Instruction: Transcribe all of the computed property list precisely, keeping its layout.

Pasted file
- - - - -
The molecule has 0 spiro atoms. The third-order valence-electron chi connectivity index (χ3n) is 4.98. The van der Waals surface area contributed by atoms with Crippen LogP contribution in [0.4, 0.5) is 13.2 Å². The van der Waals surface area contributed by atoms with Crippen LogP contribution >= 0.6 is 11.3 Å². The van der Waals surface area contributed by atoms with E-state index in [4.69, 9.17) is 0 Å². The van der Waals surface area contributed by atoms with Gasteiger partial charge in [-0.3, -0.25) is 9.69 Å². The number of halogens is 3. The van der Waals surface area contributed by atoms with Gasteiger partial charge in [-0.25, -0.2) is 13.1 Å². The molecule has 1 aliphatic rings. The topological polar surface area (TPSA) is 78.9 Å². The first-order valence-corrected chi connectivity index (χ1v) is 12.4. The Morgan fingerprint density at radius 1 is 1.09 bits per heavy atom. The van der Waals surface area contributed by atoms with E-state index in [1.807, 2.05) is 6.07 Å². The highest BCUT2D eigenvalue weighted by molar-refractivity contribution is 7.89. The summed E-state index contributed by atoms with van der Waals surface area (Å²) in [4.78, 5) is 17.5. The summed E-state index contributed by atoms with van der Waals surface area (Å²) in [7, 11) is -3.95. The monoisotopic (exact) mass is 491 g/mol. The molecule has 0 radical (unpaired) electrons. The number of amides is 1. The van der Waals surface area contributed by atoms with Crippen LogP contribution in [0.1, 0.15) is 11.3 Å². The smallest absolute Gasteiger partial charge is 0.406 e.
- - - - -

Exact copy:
The molecule has 0 spiro atoms. The third-order valence-electron chi connectivity index (χ3n) is 4.98. The van der Waals surface area contributed by atoms with Crippen LogP contribution in [0.4, 0.5) is 13.2 Å². The van der Waals surface area contributed by atoms with Crippen LogP contribution >= 0.6 is 11.3 Å². The van der Waals surface area contributed by atoms with E-state index in [4.69, 9.17) is 0 Å². The van der Waals surface area contributed by atoms with Gasteiger partial charge in [-0.3, -0.25) is 9.69 Å². The number of halogens is 3. The van der Waals surface area contributed by atoms with Gasteiger partial charge in [-0.25, -0.2) is 13.1 Å². The molecule has 1 aliphatic rings. The topological polar surface area (TPSA) is 78.9 Å². The first-order valence-corrected chi connectivity index (χ1v) is 12.4. The Morgan fingerprint density at radius 1 is 1.09 bits per heavy atom. The van der Waals surface area contributed by atoms with E-state index in [1.807, 2.05) is 6.07 Å². The highest BCUT2D eigenvalue weighted by molar-refractivity contribution is 7.89. The summed E-state index contributed by atoms with van der Waals surface area (Å²) in [4.78, 5) is 17.5. The summed E-state index contributed by atoms with van der Waals surface area (Å²) in [7, 11) is -3.95. The monoisotopic (exact) mass is 491 g/mol. The molecule has 0 radical (unpaired) electrons. The number of amides is 1. The van der Waals surface area contributed by atoms with Crippen LogP contribution in [0.1, 0.15) is 11.3 Å². The smallest absolute Gasteiger partial charge is 0.406 e.